Break your research topic or question into keywords. In databases, plug these keywords into the Titles, Abstracts or Keywords search fields.
You can search using phrases to make your results more specific. To make sure the database looks for the multiple terms to appear right next to each other, put quotation marks around your search query. Be careful to not limit the search by using too many words in the phrase. Stick to using established phrases (words that you can reasonably expect authors/researchers to use).
"George Washington's farewell address"
Truncation allows for searches of a word that could have multiple endings. This method is very useful when you know one of your search terms has several endings, but all of the variations represent basically the same idea.
Many databases use Boolean operators to combine keywords in database searches. Use Boolean operators (AND, OR, and NOT) to connect your search terms or keywords together to either narrow or broaden the results.
Subject terms are controlled vocabularies that describe the subject/focus of each book or article within catalogs. If you have questions about the vocabulary within the database your are searching within, look for Thesaurus. You can consult terms in database thesauri for ideas on the best keywords to use in your searches. Type in the term that best describes your topic and see what the thesaurus has that might better describe that topic. Using the thesaurus can help you figure out which synonym to use, which spelling to use, or which combination of terms to use.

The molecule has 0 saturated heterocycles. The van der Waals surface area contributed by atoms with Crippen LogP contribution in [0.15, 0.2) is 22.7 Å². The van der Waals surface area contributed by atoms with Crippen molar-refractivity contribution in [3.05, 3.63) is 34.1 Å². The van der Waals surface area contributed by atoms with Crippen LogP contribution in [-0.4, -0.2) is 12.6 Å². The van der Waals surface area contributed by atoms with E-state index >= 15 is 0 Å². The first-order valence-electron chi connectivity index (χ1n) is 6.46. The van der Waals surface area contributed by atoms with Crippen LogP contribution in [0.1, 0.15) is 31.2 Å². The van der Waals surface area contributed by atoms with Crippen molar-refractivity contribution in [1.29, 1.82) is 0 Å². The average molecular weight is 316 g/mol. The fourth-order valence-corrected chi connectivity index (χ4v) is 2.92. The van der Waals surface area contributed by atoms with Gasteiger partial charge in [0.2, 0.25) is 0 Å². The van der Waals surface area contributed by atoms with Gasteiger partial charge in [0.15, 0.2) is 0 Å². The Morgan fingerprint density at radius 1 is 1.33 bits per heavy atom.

Specialty/Specialized Databases may use terms unique to them or within a field of profession. For example, the catalog and databases of the National Library of Medicine (NLM), including MEDLINE and PubMed, prescribe Medical Subject Headings (MeSH).
A lot of databases will show you Suggested Topics or Suggested Subjects once you have run your search. Look for these suggestions to find subject terms that are related to your keyword search.
For focused results refine searches by choosing indexes to check the search terms against. Common database fields include: Author, Article Title, Abstract, Journal Title, Subject. Searches usually can be limited to Full Text or by Language, Publication Date or Material Type.
Delve into the world of research with the Researcher's Bootcamp. In these sessions you will learn how to create a search string, use reliable research resources, find law and legislation, and use reference managers to keep your research organized. The session order is as follows:
1. Conducting Internet Research Part 1
2. Conducting Internet Research Part 2
3. Finding Laws and Legislation
4. Reference Managers